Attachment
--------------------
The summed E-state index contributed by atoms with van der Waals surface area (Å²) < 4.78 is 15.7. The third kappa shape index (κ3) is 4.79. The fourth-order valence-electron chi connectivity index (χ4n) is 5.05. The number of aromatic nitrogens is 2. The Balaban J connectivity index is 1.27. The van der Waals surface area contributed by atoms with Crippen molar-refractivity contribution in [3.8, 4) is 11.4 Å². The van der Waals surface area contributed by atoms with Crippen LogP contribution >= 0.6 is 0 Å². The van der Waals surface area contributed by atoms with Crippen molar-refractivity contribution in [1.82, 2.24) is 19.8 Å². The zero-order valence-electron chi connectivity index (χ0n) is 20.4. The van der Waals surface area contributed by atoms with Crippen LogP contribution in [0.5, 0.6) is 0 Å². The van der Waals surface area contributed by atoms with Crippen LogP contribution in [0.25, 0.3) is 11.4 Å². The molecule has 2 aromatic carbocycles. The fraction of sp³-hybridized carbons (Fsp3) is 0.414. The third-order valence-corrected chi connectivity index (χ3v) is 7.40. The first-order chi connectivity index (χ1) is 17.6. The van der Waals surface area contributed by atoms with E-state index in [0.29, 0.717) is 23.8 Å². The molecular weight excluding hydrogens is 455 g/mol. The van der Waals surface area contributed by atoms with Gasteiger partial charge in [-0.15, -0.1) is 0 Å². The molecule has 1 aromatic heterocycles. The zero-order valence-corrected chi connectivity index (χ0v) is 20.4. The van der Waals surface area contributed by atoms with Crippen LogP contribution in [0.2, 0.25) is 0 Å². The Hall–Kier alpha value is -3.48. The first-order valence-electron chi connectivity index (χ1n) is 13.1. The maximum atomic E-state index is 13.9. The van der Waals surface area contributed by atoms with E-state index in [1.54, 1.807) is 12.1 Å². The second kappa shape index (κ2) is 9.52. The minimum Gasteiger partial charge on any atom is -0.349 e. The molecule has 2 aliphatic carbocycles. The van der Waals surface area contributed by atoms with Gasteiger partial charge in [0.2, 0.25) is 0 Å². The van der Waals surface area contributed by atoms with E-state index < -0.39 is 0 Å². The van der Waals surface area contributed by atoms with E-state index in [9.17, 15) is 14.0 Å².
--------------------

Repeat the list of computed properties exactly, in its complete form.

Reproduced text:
The summed E-state index contributed by atoms with van der Waals surface area (Å²) < 4.78 is 15.7. The third kappa shape index (κ3) is 4.79. The fourth-order valence-electron chi connectivity index (χ4n) is 5.05. The number of aromatic nitrogens is 2. The Balaban J connectivity index is 1.27. The van der Waals surface area contributed by atoms with Crippen molar-refractivity contribution in [3.8, 4) is 11.4 Å². The van der Waals surface area contributed by atoms with Crippen LogP contribution >= 0.6 is 0 Å². The van der Waals surface area contributed by atoms with Crippen molar-refractivity contribution in [1.82, 2.24) is 19.8 Å². The zero-order valence-electron chi connectivity index (χ0n) is 20.4. The van der Waals surface area contributed by atoms with Crippen LogP contribution in [0.5, 0.6) is 0 Å². The van der Waals surface area contributed by atoms with Crippen LogP contribution in [0.25, 0.3) is 11.4 Å². The molecule has 2 aromatic carbocycles. The fraction of sp³-hybridized carbons (Fsp3) is 0.414. The third-order valence-corrected chi connectivity index (χ3v) is 7.40. The first-order chi connectivity index (χ1) is 17.6. The van der Waals surface area contributed by atoms with E-state index in [0.29, 0.717) is 23.8 Å². The molecular weight excluding hydrogens is 455 g/mol. The van der Waals surface area contributed by atoms with Gasteiger partial charge in [-0.15, -0.1) is 0 Å². The molecule has 1 aromatic heterocycles. The zero-order valence-corrected chi connectivity index (χ0v) is 20.4. The van der Waals surface area contributed by atoms with Crippen LogP contribution in [0.2, 0.25) is 0 Å². The Hall–Kier alpha value is -3.48. The first-order valence-electron chi connectivity index (χ1n) is 13.1. The maximum atomic E-state index is 13.9. The van der Waals surface area contributed by atoms with E-state index in [1.54, 1.807) is 12.1 Å². The second kappa shape index (κ2) is 9.52. The minimum Gasteiger partial charge on any atom is -0.349 e. The molecule has 2 aliphatic carbocycles. The van der Waals surface area contributed by atoms with Gasteiger partial charge in [0.2, 0.25) is 0 Å². The van der Waals surface area contributed by atoms with E-state index < -0.39 is 0 Å². The van der Waals surface area contributed by atoms with E-state index in [9.17, 15) is 14.0 Å².